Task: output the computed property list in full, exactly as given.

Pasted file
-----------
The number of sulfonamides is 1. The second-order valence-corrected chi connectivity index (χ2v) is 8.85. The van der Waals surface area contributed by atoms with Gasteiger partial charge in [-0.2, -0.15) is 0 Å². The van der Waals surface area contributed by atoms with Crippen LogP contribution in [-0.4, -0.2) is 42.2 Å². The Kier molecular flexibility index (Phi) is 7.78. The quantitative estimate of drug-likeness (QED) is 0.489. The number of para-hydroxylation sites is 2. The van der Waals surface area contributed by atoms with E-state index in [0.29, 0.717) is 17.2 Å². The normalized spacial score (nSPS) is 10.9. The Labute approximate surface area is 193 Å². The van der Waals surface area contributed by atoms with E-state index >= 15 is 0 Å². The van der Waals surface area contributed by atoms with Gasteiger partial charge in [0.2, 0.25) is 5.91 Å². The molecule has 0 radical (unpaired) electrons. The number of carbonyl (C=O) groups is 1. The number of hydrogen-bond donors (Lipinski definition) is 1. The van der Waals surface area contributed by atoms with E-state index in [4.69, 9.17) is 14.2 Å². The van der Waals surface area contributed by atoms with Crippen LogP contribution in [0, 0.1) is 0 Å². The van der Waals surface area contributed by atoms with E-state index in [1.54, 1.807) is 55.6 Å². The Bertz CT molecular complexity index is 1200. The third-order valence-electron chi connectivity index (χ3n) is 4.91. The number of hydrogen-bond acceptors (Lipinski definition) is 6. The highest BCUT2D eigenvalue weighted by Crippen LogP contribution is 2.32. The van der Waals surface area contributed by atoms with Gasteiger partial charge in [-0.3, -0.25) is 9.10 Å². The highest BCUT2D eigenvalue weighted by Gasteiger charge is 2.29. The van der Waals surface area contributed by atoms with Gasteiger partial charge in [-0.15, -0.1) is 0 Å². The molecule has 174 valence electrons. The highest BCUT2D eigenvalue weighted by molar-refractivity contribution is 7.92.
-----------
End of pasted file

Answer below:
The number of sulfonamides is 1. The second-order valence-corrected chi connectivity index (χ2v) is 8.85. The van der Waals surface area contributed by atoms with Gasteiger partial charge in [-0.2, -0.15) is 0 Å². The van der Waals surface area contributed by atoms with Crippen LogP contribution in [-0.4, -0.2) is 42.2 Å². The Kier molecular flexibility index (Phi) is 7.78. The quantitative estimate of drug-likeness (QED) is 0.489. The number of para-hydroxylation sites is 2. The van der Waals surface area contributed by atoms with E-state index in [0.29, 0.717) is 17.2 Å². The normalized spacial score (nSPS) is 10.9. The Labute approximate surface area is 193 Å². The van der Waals surface area contributed by atoms with E-state index >= 15 is 0 Å². The van der Waals surface area contributed by atoms with Gasteiger partial charge in [0.2, 0.25) is 5.91 Å². The molecule has 0 radical (unpaired) electrons. The number of carbonyl (C=O) groups is 1. The number of hydrogen-bond donors (Lipinski definition) is 1. The van der Waals surface area contributed by atoms with E-state index in [4.69, 9.17) is 14.2 Å². The van der Waals surface area contributed by atoms with Crippen LogP contribution in [0, 0.1) is 0 Å². The van der Waals surface area contributed by atoms with E-state index in [1.54, 1.807) is 55.6 Å². The Bertz CT molecular complexity index is 1200. The third-order valence-electron chi connectivity index (χ3n) is 4.91. The number of hydrogen-bond acceptors (Lipinski definition) is 6. The highest BCUT2D eigenvalue weighted by Crippen LogP contribution is 2.32. The van der Waals surface area contributed by atoms with Gasteiger partial charge in [-0.3, -0.25) is 9.10 Å². The highest BCUT2D eigenvalue weighted by Gasteiger charge is 2.29. The van der Waals surface area contributed by atoms with Gasteiger partial charge in [-0.15, -0.1) is 0 Å². The molecule has 174 valence electrons. The highest BCUT2D eigenvalue weighted by molar-refractivity contribution is 7.92.